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Analysis: Guinea army loses its swagger

Soldiers in Guinea

By Caspar Leighton
BBC West Africa correspondent

Guinea's military junta has named a civilian prime minister to steer the country towards elections but the troubled country's future remains shrouded in uncertainty.

Under intense international and domestic pressure the army has agreed to leave power in six months but there are reports of division within the military.

We don't yet know how capable the politicians are
Richard Moncrieff
International Crisis Group

"The army has to be persuaded to back the road map and to return to barracks," says Richard Moncrieff of the International Crisis Group.

If any part of Guinea's fractious armed forces does not accept the transition, things could go badly wrong. But already there are signs of change, according to residents of the capital, Conakry.

"The soldiers are still around, but they're not patrolling like they were before; they've lost their swagger," said one man in the capital.

Soldiers abused

In the end, the brutality of the military junta was its undoing. Despite being the world's largest exporter of bauxite, Guinea was not high on the international agenda.

All that changed on 28 September when soldiers killed more than 150 opposition demonstrators.

Jean-Marie Dore, file image
Jean-Marie Dore has a huge job on his hands

The world was outraged and called for the army to step down. Sanctions followed.

Among those injured on 28 September was Jean-Marie Dore, a veteran opposition leader and the man named as the new prime minister.

Far from being cowed by the violence, Mr Dore and other members of the civilian opposition where hardened in their resolve.

In the weeks after the September killings, there was fear of the army's brutality, but also contempt. Families of soldiers were openly abused in the streets of Conakry.

The army was under pressure from all sides, with the international community calling for the junta to step down and for those with blood on their hands to face justice.

Pragmatist

On 3 December, Capt Moussa Dadis Camara was seriously wounded when shot by an aide who feared he would be forced to take the blame for the September killings.

Capt Moussa Dadis Camara
Capt Camara is recovering after being shot in the head

Capt Camara was flown to hospital in Morocco and nothing was heard from him for weeks.

Defence Minister Gen Sebouka Konate assumed leadership of the junta.

Though a central power in the military government and a key figure in the coup that brought it to power in December 2008, Gen Konate has turned out to be a pragmatist.

During the negotiations between the powers of the military government in Burkina Faso - where Capt Camara is convalescing - it is reported that Gen Konate was imploring his fellow soldiers to realise that the military government had virtually no support in Guinea.

Criminal charges

Even before the Burkina Faso negotiations that saw the army sign its way out of power, Gen Konate had offered the opposition the post of prime minister.

But the choice of prime minister has brought to the fore the divisions within Guinean society, with politicians and trade unions at loggerheads.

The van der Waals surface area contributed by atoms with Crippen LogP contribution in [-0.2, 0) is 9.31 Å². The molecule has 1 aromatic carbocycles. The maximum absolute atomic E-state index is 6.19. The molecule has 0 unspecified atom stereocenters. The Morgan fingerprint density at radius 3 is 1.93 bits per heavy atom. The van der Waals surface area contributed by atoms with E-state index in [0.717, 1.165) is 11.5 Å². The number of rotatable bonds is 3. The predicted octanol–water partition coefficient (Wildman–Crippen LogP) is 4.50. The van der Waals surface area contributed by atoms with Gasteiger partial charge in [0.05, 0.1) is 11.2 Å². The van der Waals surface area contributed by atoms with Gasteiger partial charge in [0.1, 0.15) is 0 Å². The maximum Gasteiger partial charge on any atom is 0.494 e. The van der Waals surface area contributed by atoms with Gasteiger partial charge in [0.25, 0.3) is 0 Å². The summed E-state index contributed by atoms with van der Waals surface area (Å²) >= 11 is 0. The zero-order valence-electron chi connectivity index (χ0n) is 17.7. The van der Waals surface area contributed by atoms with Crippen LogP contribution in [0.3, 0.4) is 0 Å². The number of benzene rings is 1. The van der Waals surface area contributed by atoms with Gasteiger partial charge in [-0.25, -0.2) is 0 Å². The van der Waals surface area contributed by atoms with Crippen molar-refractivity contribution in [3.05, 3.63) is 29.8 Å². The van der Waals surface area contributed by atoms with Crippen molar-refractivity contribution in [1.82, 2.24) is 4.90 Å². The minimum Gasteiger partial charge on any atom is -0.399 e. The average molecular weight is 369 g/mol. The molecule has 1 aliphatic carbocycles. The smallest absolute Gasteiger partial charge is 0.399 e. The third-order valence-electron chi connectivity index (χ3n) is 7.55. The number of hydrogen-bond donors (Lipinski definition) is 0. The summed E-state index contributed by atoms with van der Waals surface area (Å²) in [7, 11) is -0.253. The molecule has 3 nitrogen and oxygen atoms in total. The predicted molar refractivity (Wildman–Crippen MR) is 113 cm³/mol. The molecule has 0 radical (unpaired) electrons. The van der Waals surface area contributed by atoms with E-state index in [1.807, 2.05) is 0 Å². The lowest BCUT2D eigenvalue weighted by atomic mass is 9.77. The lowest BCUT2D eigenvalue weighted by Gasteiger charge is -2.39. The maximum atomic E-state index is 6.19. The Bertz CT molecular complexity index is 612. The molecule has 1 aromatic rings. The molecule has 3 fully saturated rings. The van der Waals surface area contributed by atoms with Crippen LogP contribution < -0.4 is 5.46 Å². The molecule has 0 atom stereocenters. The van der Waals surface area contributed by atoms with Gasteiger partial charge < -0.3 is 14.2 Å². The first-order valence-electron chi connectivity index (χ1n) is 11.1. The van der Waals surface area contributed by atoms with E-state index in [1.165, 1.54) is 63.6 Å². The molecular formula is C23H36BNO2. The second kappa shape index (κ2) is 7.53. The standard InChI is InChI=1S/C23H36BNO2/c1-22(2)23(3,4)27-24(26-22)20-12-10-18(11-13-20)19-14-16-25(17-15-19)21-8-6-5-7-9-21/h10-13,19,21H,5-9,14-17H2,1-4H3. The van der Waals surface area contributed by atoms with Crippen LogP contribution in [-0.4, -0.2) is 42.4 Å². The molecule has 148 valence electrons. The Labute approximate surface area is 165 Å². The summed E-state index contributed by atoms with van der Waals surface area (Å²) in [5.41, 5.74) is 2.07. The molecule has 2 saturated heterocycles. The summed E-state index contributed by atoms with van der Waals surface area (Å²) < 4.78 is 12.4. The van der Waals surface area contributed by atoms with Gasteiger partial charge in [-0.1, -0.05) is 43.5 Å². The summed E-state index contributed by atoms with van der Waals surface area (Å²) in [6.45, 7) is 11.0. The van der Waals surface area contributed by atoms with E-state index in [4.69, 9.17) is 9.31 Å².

CAMARA'S RULE
23, 24 December 2008
Strongman President Lansana Conte dies, Capt Camara takes over, promises 2010 election
15 August 2009
Says he may stand for president
28 September
Soldiers kill protesters in Conakry, reports of atrocities and rapes
October
US, EU, African Union and Ecowas impose sanctions on junta
3 December
Capt Camara shot in the head in apparent assassination attempt
4 December
Flown to Morocco for surgery
12 January 2010
Capt Camara leaves hospital in Rabat and is flown to Burkina Faso
15 January
He agrees to let Gen Konate remain in charge
21 JanuaryJean-Marie Dore officially appointed prime minister

Jean Marie Dore has been categoric that what happened in Burkina Faso was an agreement between members of the military government.

"No agreement between us and the military was concluded in Ougadougou, but there are some starting points for a rapprochement between the Forces Vives (opposition) and the CNDD (the junta)."

It is not yet known much power the new prime minister and the other civilian members of the transition government will have. But Jean Marie Dore has a reputation for toughness and will not want to be taken for a ride.

"We don't yet know how capable the politicians are," says Mr Moncrieff.

"They have shown resilience and a willingness to stick to a coherent line - we'll have to wait to see if they can provide a road-map to get Guinea out of this crisis."

So far there is not much more in place than an optimistic plan: elections are to be held in six months.

No member of the military or of the transition government will be allowed to stand.

"We're really hoping that the agreement holds - we are waiting for it to become real and to see it working in concrete ways," says Akoumba Diallo, a Guinean journalist.

Before long, the heat of international justice for the September killings will be added to Guinea's combustible mix of military rivalries and ethnic tensions.

The UN says the exiled Capt Camara and two aides bear direct responsibility and others bear secondary responsibility.

The International Criminal Court is to send a team to Guinea in February.

The military might swallow losing power, but the threat of criminal charges is another matter.



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